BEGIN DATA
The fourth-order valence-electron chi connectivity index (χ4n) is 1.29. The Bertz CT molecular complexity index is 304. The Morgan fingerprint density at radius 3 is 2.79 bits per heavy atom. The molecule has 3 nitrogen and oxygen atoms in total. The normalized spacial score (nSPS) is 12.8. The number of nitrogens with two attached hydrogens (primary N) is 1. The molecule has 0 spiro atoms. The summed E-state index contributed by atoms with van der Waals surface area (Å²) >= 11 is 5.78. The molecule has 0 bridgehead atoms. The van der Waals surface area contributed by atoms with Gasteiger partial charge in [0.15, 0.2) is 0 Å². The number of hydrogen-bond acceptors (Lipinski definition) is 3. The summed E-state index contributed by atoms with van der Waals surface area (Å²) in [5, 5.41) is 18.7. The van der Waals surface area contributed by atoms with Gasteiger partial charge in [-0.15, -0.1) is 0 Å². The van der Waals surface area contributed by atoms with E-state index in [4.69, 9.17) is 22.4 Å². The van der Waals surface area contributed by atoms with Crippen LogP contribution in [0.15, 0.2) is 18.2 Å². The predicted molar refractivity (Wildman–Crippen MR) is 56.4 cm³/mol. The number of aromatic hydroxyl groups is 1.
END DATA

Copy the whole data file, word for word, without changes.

The fourth-order valence-electron chi connectivity index (χ4n) is 1.29. The Bertz CT molecular complexity index is 304. The Morgan fingerprint density at radius 3 is 2.79 bits per heavy atom. The molecule has 3 nitrogen and oxygen atoms in total. The normalized spacial score (nSPS) is 12.8. The number of nitrogens with two attached hydrogens (primary N) is 1. The molecule has 0 spiro atoms. The summed E-state index contributed by atoms with van der Waals surface area (Å²) >= 11 is 5.78. The molecule has 0 bridgehead atoms. The van der Waals surface area contributed by atoms with Gasteiger partial charge in [0.15, 0.2) is 0 Å². The number of hydrogen-bond acceptors (Lipinski definition) is 3. The summed E-state index contributed by atoms with van der Waals surface area (Å²) in [5, 5.41) is 18.7. The van der Waals surface area contributed by atoms with Gasteiger partial charge in [-0.15, -0.1) is 0 Å². The van der Waals surface area contributed by atoms with E-state index in [4.69, 9.17) is 22.4 Å². The van der Waals surface area contributed by atoms with Crippen LogP contribution in [0.15, 0.2) is 18.2 Å². The predicted molar refractivity (Wildman–Crippen MR) is 56.4 cm³/mol. The number of aromatic hydroxyl groups is 1.